This is caused by an imbalance between the part of the inner ear that helps with spatial orientation and what the eyes perceive as motion.

Acupressure: an elastic wrist band, marketed under several different product names, applies pressure to a point on the inner part of the wrist, which works very effectively for some people.

Ginger, which helps to settle the stomach, is used  for motion sickness as well.

Sleep, which is essential for the body to repair itself, can be aided with:

Valerian, made from a tincture of the plant root, which is not addictive.

Kava, derived from the roots of a plant from the south Pacific, has an immediate sedative effect without causing drowsiness or lack of concentration. Besides helping to calm you down before bedtime, it is effective against anxiety and stress. Traditionally chewed or made into a powder, it is available in pill form.

Melatonin, the hormone that causes sleep and is inhibited by sunlight. If taken it should be at the normal bedtime of your arrival destination for West-to-East travel; for example, at the end of the day you arrive in Paris. That will re-set your internal clock for the new location.

Sinus-related problems:

There are health concerns about some of the chemicals in nasal sprays. Additionally, one of the chief complaints by long-term users is addiction. Different natural sprays seem to work for different people, so you may have to try several. Sprays based on capsaicin, the active ingredient in red pepper, have proved popular and effective.

Nose Bleeds If you are planning to do a lot of air travel, please remember that airplane air is very dry and also is re-circulated, thereby passing germs throughout the cabin. The dry air dries out the mucosal membranes in your mouth and sinuses, making you more susceptible to germs. Natural sprays that moisturize your nose will be very helpful in eliminating this problem.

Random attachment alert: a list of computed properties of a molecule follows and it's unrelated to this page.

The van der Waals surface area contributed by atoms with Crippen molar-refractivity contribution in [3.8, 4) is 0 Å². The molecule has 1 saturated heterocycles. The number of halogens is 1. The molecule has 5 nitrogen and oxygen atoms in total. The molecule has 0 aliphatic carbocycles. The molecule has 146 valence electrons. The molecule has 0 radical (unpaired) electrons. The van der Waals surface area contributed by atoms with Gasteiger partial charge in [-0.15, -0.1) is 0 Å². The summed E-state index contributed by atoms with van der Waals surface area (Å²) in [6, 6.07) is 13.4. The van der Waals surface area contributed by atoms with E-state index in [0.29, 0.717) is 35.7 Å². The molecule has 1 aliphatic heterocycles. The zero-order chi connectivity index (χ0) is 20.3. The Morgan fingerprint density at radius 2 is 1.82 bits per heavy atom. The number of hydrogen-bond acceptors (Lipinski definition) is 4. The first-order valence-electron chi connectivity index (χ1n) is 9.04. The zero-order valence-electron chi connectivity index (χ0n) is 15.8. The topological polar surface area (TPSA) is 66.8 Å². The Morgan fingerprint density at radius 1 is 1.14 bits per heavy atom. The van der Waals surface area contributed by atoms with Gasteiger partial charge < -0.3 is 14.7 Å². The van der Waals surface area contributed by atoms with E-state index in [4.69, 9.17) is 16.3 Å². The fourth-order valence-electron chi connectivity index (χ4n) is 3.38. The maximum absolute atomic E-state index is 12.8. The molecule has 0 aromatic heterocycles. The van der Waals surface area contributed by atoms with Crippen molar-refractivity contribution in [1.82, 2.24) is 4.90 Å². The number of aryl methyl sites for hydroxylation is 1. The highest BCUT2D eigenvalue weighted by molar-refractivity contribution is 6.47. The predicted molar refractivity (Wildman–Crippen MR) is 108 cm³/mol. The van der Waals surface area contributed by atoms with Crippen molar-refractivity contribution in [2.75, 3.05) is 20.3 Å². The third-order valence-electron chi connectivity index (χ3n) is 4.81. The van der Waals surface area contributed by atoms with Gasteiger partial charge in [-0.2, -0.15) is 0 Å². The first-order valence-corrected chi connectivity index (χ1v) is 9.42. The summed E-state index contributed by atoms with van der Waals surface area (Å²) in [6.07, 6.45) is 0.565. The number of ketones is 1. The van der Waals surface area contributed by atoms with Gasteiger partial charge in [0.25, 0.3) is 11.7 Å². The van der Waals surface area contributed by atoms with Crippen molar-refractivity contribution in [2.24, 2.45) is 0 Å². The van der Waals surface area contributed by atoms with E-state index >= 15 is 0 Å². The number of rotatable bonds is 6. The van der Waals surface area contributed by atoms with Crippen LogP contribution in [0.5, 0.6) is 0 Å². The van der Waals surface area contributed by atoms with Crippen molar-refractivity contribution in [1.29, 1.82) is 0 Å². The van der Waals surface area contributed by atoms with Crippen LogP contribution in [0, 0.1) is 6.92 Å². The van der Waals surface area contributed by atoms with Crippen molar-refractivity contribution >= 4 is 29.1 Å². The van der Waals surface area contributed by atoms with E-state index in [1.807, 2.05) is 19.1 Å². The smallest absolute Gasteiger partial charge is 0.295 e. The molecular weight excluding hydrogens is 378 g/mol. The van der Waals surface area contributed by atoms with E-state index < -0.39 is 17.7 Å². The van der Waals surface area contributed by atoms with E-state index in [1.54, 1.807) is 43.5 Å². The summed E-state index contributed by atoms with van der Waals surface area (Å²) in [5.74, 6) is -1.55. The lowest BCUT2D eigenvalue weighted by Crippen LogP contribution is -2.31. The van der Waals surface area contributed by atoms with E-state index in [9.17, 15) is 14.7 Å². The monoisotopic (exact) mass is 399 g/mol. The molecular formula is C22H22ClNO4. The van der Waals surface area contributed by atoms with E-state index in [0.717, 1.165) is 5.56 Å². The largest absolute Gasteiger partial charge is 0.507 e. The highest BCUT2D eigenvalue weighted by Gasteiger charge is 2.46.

Essential oils such as those from marjoram and eucalyptus. A few drops can be sprinkled on a handkerchief or added to a pan of steaming water (breathe the vapors in).

Sunburn:

Obviously something to avoid, especially with the known risks of developing skin cancer later on in life, but it does happen. Make sure to use a sunscreen with a high rating of at least 30 SPF, but remember that a higher SPF does not lengthen the time you can spend in the sun: it is just a measure of efficiency. Also, a broad-spectrum sunscreen blocks both UVB and UVA rays. The sun’s rays are just as strong on cloudy days because UVA rays still go through clouds. They also bounce around, which means only full shade, well away from the light, gives complete protection.

Aloe vera gel, derived from the inner liquid of the leaves of the aloe plant, promotes healing and deadens the pain in burns and has antibacterial qualities as well.

Vitamins:

• B complex, E and C which are effective against stress, which can reduce the efficiency of the immune system.

 

Do you have a remedy that should be in a Natural Travel Kit? Please let us know. Thank you!